Diagnosis of meningitis in newborns is done through a spinal tap. Depending on the cause, antibiotics or antiviral medications are given. Supportive care in the neonatal intensive care unit (NICU) is required. Meningitis is a very serious threat to newborn health, so if it is suspected, medical professionals will often begin treatment before diagnosis is confirmed.
Encephalitis is an inflammation of the brain caused by a virus, most often herpes simplex virus (“genital herpes”). If a pregnant woman has the virus, she can pass it to her baby through the infected birth canal. A mother who experiences a first outbreak of the virus during the third trimester of pregnancy has a 33% chance of transmitting the virus to her baby. For a pregnant woman who has had herpes simplex for a while and experiences a recurrent outbreak of genital herpes, the risk of transmission is about 3%. About 80% of all women who are infected with the herpes simplex virus will have a recurrence during their pregnancy. Pregnant women previously infected have an average of about three recurrences during pregnancy.
To minimize the risk of transmission to the baby, pregnant women must be tested prenatally for the herpes simplex virus and treated appropriately. A pregnant woman with the virus should receive an antiviral medication such as acyclovir around 36 weeks and during labor. Women experiencing active lesions around the time of delivery – whether it’s a primary outbreak or recurrent – must have a C-section to reduce the chances of transmission to the infant.
To diagnose encephalitis in infants, doctors will typically run blood tests, do a CT scan, MRI, an EEG, and sometimes a spinal tap. Herpes encephalitis is extremely dangerous to a newborn, so doctors will generally begin medication without waiting for confirmatory results. An IV of acyclovir is given to newborns with encephalitis for 2-3 weeks. The prognosis for infants with encephalitis depends on the severity of the case, strength of the newborn’s immune system, and the timing of the diagnosis and treatment. Those with mild cases and those with timely treatment may recover without any problems, while more severe cases can result in lifelong mental and physical disabilities such as cerebral palsy, devlopmental disabilities, and seizures if not quickly treated.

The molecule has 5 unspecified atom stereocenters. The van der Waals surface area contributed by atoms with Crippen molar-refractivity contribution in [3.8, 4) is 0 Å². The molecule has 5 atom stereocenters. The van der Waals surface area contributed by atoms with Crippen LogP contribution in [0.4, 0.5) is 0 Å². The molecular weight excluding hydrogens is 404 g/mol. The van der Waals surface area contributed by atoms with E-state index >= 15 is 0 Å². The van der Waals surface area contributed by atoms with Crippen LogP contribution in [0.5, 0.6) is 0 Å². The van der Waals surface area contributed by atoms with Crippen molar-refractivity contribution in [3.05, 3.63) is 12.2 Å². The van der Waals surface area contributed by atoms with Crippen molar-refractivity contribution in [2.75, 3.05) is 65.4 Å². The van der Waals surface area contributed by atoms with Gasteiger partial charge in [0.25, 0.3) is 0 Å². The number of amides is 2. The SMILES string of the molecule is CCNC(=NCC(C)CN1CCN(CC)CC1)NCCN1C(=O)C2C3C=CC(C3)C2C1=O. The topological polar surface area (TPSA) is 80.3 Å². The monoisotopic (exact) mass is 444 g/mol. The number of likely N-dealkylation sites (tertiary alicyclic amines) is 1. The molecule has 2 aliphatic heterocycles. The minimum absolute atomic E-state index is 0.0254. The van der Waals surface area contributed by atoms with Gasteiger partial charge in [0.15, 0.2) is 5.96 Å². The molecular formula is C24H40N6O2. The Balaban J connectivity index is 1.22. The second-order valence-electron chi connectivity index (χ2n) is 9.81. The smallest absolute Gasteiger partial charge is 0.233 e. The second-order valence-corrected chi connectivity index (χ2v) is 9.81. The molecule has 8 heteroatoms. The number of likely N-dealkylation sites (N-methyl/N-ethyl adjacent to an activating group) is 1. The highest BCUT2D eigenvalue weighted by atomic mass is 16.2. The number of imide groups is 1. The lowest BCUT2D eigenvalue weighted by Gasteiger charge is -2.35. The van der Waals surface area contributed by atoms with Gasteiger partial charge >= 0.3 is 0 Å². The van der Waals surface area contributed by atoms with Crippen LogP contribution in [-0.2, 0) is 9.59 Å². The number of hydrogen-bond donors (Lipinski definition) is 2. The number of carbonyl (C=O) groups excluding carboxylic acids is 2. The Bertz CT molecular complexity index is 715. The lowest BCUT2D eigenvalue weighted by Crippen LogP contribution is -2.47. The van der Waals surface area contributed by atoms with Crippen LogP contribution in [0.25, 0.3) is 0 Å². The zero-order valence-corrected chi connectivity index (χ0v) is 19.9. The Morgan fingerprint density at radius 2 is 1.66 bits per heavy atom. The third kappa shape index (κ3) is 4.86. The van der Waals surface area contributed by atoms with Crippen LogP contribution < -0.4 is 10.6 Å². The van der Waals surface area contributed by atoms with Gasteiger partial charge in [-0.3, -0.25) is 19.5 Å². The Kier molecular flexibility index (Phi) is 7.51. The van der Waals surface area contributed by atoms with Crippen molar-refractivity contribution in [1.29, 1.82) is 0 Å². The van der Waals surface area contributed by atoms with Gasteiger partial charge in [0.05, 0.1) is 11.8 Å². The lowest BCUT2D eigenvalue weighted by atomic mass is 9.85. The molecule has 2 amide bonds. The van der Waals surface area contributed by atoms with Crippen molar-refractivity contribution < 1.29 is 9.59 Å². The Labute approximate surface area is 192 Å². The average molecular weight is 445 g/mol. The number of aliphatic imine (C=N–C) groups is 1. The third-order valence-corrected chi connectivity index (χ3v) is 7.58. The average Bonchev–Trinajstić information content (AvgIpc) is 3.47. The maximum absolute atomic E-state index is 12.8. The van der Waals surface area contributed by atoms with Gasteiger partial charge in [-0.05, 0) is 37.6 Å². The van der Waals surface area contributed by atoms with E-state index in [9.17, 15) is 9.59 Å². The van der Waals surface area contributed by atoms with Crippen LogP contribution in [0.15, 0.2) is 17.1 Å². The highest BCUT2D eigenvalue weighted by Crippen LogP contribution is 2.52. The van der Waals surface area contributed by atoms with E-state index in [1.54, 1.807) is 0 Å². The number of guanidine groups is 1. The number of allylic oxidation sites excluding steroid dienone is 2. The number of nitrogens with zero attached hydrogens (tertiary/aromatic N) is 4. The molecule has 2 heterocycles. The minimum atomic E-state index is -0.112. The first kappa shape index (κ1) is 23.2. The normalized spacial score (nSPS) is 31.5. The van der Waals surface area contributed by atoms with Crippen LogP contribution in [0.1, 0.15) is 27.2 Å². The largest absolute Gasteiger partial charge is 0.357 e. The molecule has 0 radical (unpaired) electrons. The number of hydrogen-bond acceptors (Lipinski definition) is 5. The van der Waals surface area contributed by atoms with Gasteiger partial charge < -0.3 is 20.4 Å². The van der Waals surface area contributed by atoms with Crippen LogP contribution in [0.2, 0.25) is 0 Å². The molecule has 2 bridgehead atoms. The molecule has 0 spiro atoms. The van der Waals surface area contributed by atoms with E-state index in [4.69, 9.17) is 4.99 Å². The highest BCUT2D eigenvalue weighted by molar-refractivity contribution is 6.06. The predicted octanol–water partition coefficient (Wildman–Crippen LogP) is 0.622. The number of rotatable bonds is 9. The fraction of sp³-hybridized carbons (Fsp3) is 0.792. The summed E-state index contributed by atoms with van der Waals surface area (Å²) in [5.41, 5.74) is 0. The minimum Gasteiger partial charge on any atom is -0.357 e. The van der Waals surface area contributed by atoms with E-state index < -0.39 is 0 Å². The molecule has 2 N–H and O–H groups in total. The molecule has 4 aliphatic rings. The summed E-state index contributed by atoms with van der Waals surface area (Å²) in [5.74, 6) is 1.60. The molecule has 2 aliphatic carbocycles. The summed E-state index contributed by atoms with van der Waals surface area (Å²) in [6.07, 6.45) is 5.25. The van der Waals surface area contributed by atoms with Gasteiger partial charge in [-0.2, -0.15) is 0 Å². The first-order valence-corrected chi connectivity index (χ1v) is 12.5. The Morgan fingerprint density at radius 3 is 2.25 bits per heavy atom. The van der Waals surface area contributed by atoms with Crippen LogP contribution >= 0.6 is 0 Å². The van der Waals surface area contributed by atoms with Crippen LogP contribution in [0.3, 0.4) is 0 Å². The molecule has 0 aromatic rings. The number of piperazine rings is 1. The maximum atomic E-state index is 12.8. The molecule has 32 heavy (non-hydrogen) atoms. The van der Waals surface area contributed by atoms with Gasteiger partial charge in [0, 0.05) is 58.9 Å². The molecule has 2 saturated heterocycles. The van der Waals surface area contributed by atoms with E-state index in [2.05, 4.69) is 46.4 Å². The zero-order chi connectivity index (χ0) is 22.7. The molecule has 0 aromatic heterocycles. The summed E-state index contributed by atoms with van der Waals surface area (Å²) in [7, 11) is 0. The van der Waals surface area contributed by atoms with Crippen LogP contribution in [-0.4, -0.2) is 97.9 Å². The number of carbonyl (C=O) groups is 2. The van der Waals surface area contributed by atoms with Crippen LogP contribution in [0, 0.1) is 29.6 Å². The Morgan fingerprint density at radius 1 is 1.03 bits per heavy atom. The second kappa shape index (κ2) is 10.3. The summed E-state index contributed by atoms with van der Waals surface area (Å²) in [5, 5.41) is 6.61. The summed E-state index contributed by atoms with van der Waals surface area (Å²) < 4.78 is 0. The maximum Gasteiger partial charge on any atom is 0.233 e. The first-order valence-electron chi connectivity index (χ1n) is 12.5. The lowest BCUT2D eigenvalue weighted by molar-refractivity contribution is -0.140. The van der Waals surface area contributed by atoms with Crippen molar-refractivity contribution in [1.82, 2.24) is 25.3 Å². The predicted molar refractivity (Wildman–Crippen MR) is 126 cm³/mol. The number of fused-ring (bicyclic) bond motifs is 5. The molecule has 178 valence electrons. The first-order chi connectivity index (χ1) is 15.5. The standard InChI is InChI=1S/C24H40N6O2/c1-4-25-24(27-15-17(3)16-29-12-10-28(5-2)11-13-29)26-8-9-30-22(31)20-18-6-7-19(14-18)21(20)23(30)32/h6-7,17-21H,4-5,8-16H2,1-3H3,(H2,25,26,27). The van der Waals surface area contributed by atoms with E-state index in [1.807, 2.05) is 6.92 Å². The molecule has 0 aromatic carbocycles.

This bacterial lung infection can cause pulmonary changes, destruction of bronchopulmonary tissue, respiratory distress, respiratory failure, and can develop into sepsis. Diagnosis is done through blood cultures, tracheal aspirate, chest x-ray, and pulse oximetry. Treatment includes initial broad-spectrum antibiotics, later changed to organism-specific drugs.
Legal Help for Neonatal Infection Cases | Detroit, Michigan Birth Injury Attorneys
If neonatal infection is not diagnosed and treated right away, it can lead to very serious acute infections, which can have devastating results. A child may be left with permanent seizures, cerebral palsy, blindness, cognitive impairments, deafness, developmental delays, speech delays and language disorders, or even death.
When a loved one suffers a preventable birth injury, it can feel impossible to understand and process the medical and legal aspects of the situation. Families are often left wondering how they will find the support, information, and resources necessary to provide for their birth-injured loved one. From our main office in Detroit, Michigan, the Reiter & Walsh, P.C. team helps families affected by birth injury diagnoses. Our clients have hailed from Michigan, Pennsylvania, Tennessee, Mississippi, Texas, Wisconsin, Ohio, Arkansas, Washington D.C., and many more parts of the U.S.
If your child was diagnosed with a birth injury from a mismanaged neonatal infection, we encourage you to reach out for a free case review: